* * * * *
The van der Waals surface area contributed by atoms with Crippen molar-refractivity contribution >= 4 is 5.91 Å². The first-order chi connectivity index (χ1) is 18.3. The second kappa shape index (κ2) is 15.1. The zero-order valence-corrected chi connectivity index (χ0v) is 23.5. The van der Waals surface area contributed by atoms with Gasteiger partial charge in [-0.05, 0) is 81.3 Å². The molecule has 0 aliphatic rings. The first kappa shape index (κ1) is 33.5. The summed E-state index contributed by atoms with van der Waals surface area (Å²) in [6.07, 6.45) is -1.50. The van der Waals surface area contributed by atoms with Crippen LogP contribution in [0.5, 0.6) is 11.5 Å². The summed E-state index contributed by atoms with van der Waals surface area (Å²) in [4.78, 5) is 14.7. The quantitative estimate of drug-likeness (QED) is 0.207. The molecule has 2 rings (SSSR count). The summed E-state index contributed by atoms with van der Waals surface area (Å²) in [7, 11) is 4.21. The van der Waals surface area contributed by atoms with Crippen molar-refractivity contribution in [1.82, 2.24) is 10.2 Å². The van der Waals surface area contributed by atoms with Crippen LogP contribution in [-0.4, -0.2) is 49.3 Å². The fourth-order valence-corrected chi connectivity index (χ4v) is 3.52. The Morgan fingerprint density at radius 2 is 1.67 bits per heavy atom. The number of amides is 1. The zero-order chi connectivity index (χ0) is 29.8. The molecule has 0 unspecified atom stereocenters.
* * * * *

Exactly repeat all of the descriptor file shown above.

The van der Waals surface area contributed by atoms with Crippen molar-refractivity contribution >= 4 is 5.91 Å². The first-order chi connectivity index (χ1) is 18.3. The second kappa shape index (κ2) is 15.1. The zero-order valence-corrected chi connectivity index (χ0v) is 23.5. The van der Waals surface area contributed by atoms with Gasteiger partial charge in [-0.05, 0) is 81.3 Å². The molecule has 0 aliphatic rings. The first kappa shape index (κ1) is 33.5. The summed E-state index contributed by atoms with van der Waals surface area (Å²) in [6.07, 6.45) is -1.50. The van der Waals surface area contributed by atoms with Crippen LogP contribution in [0.5, 0.6) is 11.5 Å². The summed E-state index contributed by atoms with van der Waals surface area (Å²) in [4.78, 5) is 14.7. The quantitative estimate of drug-likeness (QED) is 0.207. The molecule has 2 rings (SSSR count). The summed E-state index contributed by atoms with van der Waals surface area (Å²) in [7, 11) is 4.21. The van der Waals surface area contributed by atoms with Crippen molar-refractivity contribution in [1.82, 2.24) is 10.2 Å². The van der Waals surface area contributed by atoms with Crippen LogP contribution in [-0.4, -0.2) is 49.3 Å². The fourth-order valence-corrected chi connectivity index (χ4v) is 3.52. The Morgan fingerprint density at radius 2 is 1.67 bits per heavy atom. The number of amides is 1. The zero-order chi connectivity index (χ0) is 29.8. The molecule has 0 unspecified atom stereocenters.